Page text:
Borat: Cultural Learnings of America for Make Benefit Glorious Nation of Kazakhstan

PATRIOT ACT Cohen riles up the crowd.
PATRIOT ACT Cohen riles up the crowd.

Time Out says

Dane Cook can milk laughs from thousands of fratty yahoos—but that’s only because the dangerous comedians have gone underground. Not literally, of course, but deep into themselves; Sacha Baron Cohen is the best of these stealth comics (along with Stephen Colbert), turning his remarkably malleable features into the butt of a zillion superior jokes. But unlike, say, Steve Martin’s Wild and Crazy Guy, Cohen’s inept Kazakh correspondent needs more of an introduction to red-state America, simply because these folks are his primary targets. As Borat, he secretly invades their space, exposing them for the provincials they are (i.e., those who actually think foreigners bring their own feces to the dinner table).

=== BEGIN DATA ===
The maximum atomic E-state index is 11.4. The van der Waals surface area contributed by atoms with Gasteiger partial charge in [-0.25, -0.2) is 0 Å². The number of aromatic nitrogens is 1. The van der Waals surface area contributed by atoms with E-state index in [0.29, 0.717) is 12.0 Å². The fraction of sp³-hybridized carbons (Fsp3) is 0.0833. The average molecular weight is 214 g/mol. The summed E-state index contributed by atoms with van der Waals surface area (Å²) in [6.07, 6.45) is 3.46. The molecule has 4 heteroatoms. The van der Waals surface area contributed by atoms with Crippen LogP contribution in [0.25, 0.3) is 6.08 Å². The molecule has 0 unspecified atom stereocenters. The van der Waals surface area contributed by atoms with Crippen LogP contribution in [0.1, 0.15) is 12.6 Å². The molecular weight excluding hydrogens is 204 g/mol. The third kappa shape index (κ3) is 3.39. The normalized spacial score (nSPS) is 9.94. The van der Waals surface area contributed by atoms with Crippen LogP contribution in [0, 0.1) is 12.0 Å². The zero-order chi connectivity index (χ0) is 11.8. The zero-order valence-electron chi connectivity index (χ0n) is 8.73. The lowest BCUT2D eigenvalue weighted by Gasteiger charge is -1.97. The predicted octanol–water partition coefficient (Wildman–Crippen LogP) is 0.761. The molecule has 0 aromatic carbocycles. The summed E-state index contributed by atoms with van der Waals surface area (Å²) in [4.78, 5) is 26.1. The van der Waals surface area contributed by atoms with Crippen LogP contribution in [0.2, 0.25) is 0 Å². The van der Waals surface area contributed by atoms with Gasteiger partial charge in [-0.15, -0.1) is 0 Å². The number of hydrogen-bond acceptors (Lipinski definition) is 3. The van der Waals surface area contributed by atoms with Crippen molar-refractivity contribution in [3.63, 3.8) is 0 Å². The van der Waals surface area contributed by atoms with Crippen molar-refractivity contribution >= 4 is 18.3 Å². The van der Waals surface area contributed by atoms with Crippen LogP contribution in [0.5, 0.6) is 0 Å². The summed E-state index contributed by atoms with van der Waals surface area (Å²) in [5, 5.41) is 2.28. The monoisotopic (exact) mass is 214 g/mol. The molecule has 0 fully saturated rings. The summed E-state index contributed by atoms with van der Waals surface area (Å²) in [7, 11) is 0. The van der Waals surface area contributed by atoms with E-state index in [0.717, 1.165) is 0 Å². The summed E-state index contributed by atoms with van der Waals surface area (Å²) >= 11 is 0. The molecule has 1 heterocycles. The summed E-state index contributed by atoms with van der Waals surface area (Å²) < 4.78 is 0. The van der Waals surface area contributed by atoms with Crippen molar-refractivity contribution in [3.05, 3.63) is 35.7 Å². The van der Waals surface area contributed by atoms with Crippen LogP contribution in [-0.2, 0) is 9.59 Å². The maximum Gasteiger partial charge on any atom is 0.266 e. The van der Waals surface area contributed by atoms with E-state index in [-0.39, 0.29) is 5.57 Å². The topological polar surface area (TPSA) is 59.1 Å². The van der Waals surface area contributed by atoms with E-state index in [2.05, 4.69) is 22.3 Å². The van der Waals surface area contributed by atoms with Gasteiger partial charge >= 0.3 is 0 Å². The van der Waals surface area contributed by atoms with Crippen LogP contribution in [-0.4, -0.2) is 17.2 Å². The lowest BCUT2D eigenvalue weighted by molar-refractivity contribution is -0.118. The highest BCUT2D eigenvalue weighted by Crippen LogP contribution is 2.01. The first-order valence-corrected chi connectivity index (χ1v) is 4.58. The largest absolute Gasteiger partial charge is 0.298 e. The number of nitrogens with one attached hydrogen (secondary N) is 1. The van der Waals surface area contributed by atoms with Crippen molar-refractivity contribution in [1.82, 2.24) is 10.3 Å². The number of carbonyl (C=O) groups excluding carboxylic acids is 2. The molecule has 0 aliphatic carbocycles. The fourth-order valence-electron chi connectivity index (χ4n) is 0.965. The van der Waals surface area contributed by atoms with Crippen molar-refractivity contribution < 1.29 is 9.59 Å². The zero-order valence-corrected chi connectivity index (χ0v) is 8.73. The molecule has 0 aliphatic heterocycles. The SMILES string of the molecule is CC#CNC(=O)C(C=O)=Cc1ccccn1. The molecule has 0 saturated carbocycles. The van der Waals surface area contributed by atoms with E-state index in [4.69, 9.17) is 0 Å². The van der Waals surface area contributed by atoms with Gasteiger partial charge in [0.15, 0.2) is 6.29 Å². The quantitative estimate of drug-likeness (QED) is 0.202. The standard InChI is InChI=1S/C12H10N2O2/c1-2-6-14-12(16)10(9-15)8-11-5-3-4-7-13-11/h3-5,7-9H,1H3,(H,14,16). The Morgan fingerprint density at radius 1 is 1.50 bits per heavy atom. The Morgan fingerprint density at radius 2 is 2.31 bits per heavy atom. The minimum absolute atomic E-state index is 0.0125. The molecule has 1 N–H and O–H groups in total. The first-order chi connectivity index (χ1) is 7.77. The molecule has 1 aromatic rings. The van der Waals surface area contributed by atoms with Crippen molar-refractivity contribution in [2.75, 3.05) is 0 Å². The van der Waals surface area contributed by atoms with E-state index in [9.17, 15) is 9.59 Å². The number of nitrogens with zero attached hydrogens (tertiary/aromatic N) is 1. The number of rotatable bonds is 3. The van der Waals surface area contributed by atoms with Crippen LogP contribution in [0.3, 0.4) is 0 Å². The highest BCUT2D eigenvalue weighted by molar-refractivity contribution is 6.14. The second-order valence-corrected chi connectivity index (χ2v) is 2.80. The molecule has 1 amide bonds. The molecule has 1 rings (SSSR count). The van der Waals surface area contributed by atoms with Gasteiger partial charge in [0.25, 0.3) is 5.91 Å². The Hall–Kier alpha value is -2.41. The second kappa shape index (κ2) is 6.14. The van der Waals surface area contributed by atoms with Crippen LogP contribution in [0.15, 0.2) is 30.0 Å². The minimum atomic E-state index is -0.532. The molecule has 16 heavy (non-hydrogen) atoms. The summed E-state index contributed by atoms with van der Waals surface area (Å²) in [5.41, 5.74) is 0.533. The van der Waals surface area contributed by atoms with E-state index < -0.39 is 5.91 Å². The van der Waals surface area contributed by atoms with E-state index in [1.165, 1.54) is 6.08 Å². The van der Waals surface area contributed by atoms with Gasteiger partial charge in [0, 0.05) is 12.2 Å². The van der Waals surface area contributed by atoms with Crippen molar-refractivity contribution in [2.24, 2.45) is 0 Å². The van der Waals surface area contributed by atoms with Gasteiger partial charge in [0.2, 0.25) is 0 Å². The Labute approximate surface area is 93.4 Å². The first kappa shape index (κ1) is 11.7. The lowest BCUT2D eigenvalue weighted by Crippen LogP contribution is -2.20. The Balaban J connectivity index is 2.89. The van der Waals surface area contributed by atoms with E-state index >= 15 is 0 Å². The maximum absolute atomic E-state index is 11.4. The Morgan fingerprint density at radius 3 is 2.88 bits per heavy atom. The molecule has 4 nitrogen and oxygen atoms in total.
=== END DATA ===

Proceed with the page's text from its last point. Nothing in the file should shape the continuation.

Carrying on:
Consider it an irony that Rupert Murdoch’s Fox is responsible for selling the year’s most audacious political comedy, an inflammatory satire of yeehaw Bush-era America in all of its resolute backwardness. Borat has the mustachioed Cohen (never sharper) infiltrating God’s country to report back on our ways; the film’s cross-country plot is as simple as it is potent. En route to a hopeful California dalliance with Pam Anderson, he manages to fool his way onto a dopey Missouri morning-news show, sing his national anthem in front of a raging rodeo crowd (“We support your War of Terror!”) and ask a gun-shop owner for the best weapon with which to kill Jews. None of these nonactors are in on the joke; perhaps many audiences won’t be either. Cohen will certainly have the last laugh. (Opens Fri; Click here for venues.) — Joshua Rothkopf



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